There are three phenomena that occur before vigorous boiling of water that produce sound.
1) Air dissolved in water on heating forms small air bubbles at the bottom of the container. These air bubbles get released from the bottom of the container on reaching a sufficient size. The process of release produces a sound of frequency ~ 100 Hz.
2) On boiling, small vapor bubbles get produced at the bottom of the container and also produce sound of ~ 100 Hz on release. However, they cool down before they reach the surface of water and collapse. This collapsing produces a sound of frequency ~ 1 kHz.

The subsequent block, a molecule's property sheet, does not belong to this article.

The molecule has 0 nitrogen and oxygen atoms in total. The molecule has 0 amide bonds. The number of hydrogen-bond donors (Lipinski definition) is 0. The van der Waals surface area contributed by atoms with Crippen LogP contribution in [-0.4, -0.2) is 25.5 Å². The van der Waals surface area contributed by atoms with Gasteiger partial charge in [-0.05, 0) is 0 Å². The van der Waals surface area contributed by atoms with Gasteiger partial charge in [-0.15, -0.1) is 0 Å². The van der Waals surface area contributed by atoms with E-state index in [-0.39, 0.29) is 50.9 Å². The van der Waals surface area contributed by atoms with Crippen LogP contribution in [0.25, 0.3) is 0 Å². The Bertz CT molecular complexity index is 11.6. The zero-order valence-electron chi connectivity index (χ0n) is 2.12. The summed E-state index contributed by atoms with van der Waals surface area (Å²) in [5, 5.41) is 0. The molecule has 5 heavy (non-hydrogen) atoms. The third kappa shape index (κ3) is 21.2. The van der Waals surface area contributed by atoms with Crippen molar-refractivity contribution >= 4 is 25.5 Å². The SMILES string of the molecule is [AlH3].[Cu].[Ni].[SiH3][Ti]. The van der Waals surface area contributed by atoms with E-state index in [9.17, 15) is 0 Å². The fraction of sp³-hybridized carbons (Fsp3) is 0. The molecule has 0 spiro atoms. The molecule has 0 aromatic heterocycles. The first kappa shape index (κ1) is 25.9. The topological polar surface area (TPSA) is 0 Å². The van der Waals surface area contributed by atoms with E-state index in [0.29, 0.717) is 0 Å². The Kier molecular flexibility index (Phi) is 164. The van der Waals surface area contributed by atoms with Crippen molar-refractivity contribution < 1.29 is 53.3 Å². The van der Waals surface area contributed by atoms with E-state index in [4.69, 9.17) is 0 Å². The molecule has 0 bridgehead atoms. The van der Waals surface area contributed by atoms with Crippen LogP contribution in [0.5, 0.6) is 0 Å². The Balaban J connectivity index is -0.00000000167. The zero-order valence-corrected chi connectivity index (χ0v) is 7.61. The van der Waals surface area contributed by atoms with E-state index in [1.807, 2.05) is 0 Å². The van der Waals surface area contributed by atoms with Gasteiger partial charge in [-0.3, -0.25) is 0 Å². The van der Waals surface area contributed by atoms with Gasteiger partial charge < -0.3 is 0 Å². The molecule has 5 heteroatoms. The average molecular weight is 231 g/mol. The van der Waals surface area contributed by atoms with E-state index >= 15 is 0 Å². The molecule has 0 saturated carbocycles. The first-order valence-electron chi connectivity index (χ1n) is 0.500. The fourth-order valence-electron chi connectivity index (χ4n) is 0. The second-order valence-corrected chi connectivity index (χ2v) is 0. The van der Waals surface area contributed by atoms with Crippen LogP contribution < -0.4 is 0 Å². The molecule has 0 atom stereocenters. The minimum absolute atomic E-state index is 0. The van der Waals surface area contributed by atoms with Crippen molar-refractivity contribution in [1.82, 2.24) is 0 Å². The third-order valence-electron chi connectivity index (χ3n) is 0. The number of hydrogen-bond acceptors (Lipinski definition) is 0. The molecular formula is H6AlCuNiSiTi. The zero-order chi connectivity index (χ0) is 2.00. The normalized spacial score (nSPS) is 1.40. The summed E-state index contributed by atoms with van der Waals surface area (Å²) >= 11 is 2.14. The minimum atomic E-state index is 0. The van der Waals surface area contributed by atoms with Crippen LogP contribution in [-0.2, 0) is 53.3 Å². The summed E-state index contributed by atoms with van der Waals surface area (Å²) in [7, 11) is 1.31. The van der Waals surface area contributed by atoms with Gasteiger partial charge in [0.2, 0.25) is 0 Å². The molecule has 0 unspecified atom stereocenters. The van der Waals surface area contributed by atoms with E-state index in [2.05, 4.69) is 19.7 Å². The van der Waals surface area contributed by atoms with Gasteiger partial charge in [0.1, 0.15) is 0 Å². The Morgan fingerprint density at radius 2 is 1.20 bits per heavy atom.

3) Collapsing vapor bubbles agitate the water to release small micro air bubbles from water and also from the air trapped in the vapor bubble. This production of micro air bubbles produces a sound of ~ 35–60 kHz.
I guess you were talking about either the first or the second case. Both of them occur before you observe vigorous boiling of water and you can hear them.
There was an interesting problem posed at APHO 2008 which is the same as your question which estimates the frequencies I just quoted. It also contains references to the experimental measurement of these frequencies. I hope you will find it interesting to solve it than me answering your question:
Theoretical Problem 1. Tea Ceremony and Physics of Bubbles
You can also find the solutions here in case you need help on this:
Theoretical Solution 1, 9th Asian Physics Olympiad